Congress members, AOA request rollback of new Contact Lens Rule additions
Members of Congress have requested that the Federal Trade Commission roll back its recent updates to the Contact Lens Rule.
The Health Care Alliance for Patient Safety (APS) advocacy group announced in a press release its support of members of both the U.S. House of Representatives and the Senate calling for the delay of the FTC amendment for the use of prescription verification robocalls. The alliance said these updates could result in patients receiving inaccurate prescriptions from what were originally recommended and fitted by their doctors.
“We applaud Congressional leaders for their calls for an immediate legislative remedy to the troubling final Contact Lens Rule, which continues the dangerous practice of allowing robocalls to be used for prescription verification and places unnecessary burdens on doctors as they try to keep their practices operational amid a pandemic,” APS chairwoman Deanna Alexander, OD, said in the release. “Ensuring patient safety is paramount, and we hope their calls will be heard and acted upon to protect patient safety and allow doctors to focus on caring for patients as opposed to bureaucratic paperwork requirements.”
“Despite overwhelming Congressional engagement (including through appropriations language, multiple sign-on letters and direct hearing questioning) the FTC has refused to meaningfully address disruptive and unreliable prescription verification robocalls and has instead allowed this dangerous practice to continue,” members of the House of Representatives wrote in a letter to chamber leadership. “... With the variety of other prescription verification options available, restricting the use of these robocalls is a simple fix that would better protect the tens of millions of patients and contact lens consumers who are now at risk.”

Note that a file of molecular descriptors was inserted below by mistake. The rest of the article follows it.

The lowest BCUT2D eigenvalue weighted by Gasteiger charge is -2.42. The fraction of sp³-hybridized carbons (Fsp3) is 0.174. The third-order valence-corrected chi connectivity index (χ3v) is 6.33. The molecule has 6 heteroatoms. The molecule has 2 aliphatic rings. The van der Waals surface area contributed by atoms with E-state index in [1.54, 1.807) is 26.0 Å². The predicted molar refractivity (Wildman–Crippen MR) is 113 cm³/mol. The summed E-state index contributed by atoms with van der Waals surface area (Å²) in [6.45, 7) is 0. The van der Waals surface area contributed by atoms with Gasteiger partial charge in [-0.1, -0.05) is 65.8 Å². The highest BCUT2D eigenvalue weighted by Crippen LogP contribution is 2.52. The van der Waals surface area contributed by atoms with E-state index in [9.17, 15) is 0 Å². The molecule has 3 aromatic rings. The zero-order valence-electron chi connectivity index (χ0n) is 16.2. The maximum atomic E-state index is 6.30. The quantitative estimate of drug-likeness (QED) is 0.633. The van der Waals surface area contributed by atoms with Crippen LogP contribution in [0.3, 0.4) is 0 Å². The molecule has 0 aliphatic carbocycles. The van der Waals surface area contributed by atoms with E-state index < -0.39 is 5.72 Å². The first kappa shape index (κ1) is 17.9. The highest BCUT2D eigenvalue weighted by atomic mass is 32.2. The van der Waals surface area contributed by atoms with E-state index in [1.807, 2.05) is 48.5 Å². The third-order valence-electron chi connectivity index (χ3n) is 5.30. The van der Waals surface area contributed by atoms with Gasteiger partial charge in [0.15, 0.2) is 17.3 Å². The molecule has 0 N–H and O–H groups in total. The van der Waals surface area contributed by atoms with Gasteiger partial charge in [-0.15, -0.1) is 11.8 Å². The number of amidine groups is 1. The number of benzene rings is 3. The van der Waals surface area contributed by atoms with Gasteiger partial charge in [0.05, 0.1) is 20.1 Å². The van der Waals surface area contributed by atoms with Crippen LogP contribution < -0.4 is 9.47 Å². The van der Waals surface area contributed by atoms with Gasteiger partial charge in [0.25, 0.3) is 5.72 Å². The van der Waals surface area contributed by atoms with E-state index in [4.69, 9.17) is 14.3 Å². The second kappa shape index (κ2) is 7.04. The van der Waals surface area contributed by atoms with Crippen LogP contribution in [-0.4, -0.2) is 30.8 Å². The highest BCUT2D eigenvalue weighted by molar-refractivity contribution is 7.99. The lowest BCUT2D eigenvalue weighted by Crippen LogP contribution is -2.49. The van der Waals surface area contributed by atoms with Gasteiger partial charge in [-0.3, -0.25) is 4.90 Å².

House members Bobby Rush (D-Ill.) and Michael C. Rush, MD (R-Texas), who were leads on the letter, previously cosponsored a proposed bill, the Contact Lens Prescription Verification Modernization Act, which would increase patient safety by banning the automated calls and require online sellers to directly contact patients through the use of live phone calls, faxes or emails for prescription verification, the statement said.
The American Optometric Association, who also opposed the ruling, received support in the Senate. In a letter addressed to the FTC, the AOA discussed its concerns about other aspects of the legislation that requires practices to obtain, file and document each contact lens prescription to ensure each patient receives a copy of their prescription. The AOA said that process would cost practices more than $13 million annually to comply.
“We are concerned that the FTC is imposing these new requirements on doctor’s offices across the country just as they are working hard to get back on their feet,” the AOA wrote in its letter. “These small health practices are increasingly struggling to afford personal protective equipment for themselves, their employees and patients, and are still recouping from retrofitting costs and revenue losses stemming from reduced patient flow. Complying with this additional burden at the present time could seriously undermine their recovery efforts.”